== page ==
DirecTV stubbornly persisted with the same terrible package for the next season, but that year, when we went into the Corner, we got a surprise.
“What game do you want to watch?”
“Packers vs. Detroit, but it’s not on the DirecTV package.”
“Oh, I can get that for you,” the bartender said, lifting up the control and changing the TV directly in front of me.
Suddenly the whole world was bathed in green and gold.
“But… how did you do that?”
“We purchased a receiver from Puerto Rico,” the bartender said with a wink.
Around 2007, the internet in Lima started becoming faster and more reliable. For $100, Yahoo offered an online streaming package to see all the games. Ironically, you prayed for your team to play early on Sunday because the internet tended to become overworked and choppy for the late games. Nothing can cut you right to the soul like watching Aaron Rodgers drop back on fourth down in a desperate bid in a comeback attempt, only to freeze there as the computer gives you a “wait” icon that spins in circles for hours and hours.
I bought a projector for those online games and converted a wall of my apartment to a screen. We had a massive party the first time Favre faced the Packers as a member of the Vikings. Every time they called Favre a “gunslinger” we had to take a drink. We had a whole list, including kamikaze requirements like taking a shot if they showed a clip of Favre’s TD pass to Freeman in the Super Bowl, or Greg Jennings catching the record TD pass. We even had a referee to enforce the drinking game requirements. After the game, we stumbled out into the street and played football with random passers-by. When I reflected on it later, I concluded some of them might not have wanted to play.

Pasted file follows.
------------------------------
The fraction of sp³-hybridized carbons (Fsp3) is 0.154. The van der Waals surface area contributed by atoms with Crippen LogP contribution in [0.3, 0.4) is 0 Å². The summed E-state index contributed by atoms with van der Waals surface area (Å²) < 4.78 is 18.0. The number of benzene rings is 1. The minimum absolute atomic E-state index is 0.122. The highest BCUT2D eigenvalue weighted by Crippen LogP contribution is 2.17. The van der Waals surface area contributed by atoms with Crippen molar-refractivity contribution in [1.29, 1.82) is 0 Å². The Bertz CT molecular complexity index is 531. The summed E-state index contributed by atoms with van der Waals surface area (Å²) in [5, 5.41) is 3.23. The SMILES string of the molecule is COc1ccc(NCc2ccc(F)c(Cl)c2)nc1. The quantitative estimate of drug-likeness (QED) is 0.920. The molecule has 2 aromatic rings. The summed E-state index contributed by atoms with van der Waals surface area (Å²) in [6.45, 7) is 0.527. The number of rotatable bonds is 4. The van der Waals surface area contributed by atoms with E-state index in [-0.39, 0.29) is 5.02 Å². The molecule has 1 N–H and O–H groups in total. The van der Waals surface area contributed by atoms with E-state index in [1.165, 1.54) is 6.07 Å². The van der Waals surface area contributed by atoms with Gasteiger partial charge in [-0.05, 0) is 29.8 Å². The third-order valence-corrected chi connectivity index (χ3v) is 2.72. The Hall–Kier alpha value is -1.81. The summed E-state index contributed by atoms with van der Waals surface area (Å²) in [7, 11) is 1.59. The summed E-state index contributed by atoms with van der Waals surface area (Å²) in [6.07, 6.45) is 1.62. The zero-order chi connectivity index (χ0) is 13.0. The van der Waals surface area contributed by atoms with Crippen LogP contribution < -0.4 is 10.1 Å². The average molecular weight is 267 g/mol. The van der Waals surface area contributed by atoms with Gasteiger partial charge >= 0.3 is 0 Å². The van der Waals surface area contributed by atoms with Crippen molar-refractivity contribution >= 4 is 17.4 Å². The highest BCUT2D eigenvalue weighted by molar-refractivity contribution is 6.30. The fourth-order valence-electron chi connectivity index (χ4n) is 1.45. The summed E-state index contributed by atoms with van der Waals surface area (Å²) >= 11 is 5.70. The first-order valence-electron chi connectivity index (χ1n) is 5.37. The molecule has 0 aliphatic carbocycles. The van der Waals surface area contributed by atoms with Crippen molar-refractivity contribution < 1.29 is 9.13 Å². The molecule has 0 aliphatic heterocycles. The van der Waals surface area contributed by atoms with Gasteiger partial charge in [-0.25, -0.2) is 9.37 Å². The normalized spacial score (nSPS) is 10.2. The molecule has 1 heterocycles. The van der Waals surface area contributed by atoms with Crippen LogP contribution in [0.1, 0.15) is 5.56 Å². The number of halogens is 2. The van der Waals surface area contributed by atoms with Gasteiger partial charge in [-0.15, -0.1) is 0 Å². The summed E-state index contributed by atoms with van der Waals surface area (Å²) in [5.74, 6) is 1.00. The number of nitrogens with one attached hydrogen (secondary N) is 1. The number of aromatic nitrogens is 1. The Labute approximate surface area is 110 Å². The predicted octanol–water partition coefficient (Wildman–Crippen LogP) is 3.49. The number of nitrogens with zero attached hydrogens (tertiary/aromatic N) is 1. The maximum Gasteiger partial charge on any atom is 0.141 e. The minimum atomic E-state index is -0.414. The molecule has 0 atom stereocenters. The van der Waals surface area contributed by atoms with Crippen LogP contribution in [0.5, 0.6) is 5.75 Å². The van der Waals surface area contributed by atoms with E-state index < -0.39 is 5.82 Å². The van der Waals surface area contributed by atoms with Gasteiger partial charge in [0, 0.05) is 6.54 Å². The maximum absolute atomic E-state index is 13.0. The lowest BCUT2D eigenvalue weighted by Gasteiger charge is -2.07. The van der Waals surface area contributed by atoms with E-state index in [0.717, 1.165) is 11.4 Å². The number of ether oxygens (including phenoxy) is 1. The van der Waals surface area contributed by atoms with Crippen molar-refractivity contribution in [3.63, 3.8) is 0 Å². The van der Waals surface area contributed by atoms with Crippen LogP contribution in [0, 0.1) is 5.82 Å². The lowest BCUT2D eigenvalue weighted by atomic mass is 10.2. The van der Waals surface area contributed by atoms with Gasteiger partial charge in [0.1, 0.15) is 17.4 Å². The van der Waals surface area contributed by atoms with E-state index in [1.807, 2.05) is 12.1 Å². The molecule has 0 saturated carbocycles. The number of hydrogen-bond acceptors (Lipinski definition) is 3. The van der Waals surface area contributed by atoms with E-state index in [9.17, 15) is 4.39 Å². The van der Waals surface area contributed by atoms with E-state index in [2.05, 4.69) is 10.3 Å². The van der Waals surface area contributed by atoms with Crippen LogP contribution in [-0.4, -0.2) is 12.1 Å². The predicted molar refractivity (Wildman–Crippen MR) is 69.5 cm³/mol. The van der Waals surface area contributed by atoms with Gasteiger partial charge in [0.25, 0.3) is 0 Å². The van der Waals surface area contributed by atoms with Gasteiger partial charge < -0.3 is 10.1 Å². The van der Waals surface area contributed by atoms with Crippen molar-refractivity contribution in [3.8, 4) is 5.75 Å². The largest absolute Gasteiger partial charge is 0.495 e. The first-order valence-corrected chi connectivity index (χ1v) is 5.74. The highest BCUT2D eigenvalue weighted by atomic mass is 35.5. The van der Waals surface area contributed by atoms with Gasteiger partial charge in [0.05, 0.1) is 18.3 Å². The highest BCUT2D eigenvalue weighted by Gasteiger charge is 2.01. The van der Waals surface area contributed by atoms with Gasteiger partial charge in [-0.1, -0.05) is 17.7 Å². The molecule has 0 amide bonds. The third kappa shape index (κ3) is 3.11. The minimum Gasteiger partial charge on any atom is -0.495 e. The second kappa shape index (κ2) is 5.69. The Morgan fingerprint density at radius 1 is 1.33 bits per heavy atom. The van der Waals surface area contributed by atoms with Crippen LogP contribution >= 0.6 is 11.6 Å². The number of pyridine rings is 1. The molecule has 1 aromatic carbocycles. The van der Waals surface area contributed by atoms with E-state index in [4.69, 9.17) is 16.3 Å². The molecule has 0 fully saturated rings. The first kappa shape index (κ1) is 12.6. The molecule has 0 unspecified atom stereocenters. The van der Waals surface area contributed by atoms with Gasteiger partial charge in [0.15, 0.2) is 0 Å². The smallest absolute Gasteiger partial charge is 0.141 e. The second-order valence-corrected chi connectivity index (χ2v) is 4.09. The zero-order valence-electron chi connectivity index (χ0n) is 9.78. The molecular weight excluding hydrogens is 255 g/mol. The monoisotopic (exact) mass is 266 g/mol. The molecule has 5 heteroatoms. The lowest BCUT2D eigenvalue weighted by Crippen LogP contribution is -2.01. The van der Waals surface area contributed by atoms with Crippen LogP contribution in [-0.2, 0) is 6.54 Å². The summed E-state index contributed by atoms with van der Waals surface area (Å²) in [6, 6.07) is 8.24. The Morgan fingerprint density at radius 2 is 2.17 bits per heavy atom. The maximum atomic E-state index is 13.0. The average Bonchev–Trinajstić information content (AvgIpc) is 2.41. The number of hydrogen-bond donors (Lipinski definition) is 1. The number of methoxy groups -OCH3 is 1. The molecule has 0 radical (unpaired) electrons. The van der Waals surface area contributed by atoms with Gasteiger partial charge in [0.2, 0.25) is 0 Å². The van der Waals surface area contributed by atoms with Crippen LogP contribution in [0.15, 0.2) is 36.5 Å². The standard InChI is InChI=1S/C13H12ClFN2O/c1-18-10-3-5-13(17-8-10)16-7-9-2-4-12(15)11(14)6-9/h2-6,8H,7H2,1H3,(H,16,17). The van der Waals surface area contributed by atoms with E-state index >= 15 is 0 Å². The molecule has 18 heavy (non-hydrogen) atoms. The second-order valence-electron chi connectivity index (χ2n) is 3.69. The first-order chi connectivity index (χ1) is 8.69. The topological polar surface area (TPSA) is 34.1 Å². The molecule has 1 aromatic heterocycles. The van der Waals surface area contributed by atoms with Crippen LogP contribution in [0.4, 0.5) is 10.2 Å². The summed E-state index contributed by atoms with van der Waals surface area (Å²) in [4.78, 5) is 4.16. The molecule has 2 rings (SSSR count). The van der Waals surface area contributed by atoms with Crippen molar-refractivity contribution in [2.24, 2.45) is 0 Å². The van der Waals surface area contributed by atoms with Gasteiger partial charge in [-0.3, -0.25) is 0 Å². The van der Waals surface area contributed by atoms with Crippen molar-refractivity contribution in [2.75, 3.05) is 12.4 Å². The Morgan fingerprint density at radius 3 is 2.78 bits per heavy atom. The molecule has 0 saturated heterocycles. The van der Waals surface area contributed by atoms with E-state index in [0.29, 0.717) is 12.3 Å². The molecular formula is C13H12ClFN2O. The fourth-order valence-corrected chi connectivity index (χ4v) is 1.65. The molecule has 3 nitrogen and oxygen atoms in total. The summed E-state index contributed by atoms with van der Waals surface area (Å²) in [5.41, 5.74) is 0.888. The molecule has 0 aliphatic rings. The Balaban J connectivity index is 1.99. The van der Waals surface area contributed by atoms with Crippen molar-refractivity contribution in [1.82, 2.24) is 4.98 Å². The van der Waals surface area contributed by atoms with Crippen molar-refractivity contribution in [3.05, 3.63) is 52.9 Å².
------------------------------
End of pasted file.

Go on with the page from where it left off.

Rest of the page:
The only problem in that era was the playoffs, as the Yahoo package didn’t include playoff games. Somehow, the Corner managed to get those games, so the same crew as before would reunite down there and watch just like in prior years.
Every single Packer Sunday brought anxiety. You’d hope to be able to see the game, but actually doing so turned out to be a bit of a scavenger hunt. The worst part was that you couldn’t trust advertisements or TV listings because those were subject to change at the absolute last minute.
Heck, even when the game actually started, you lived in perpetual fear of somebody changing the channel. It was horrible, it was agonizing, and, as I write this, I realize there was something about that environment of guerrilla football spectating that I really, really miss.
Walter Rhein is the author of Beyond Birkie Fever and Reckless Traveler which deals with his time living in Lima, Peru. Learn more at: IncaExpat.com.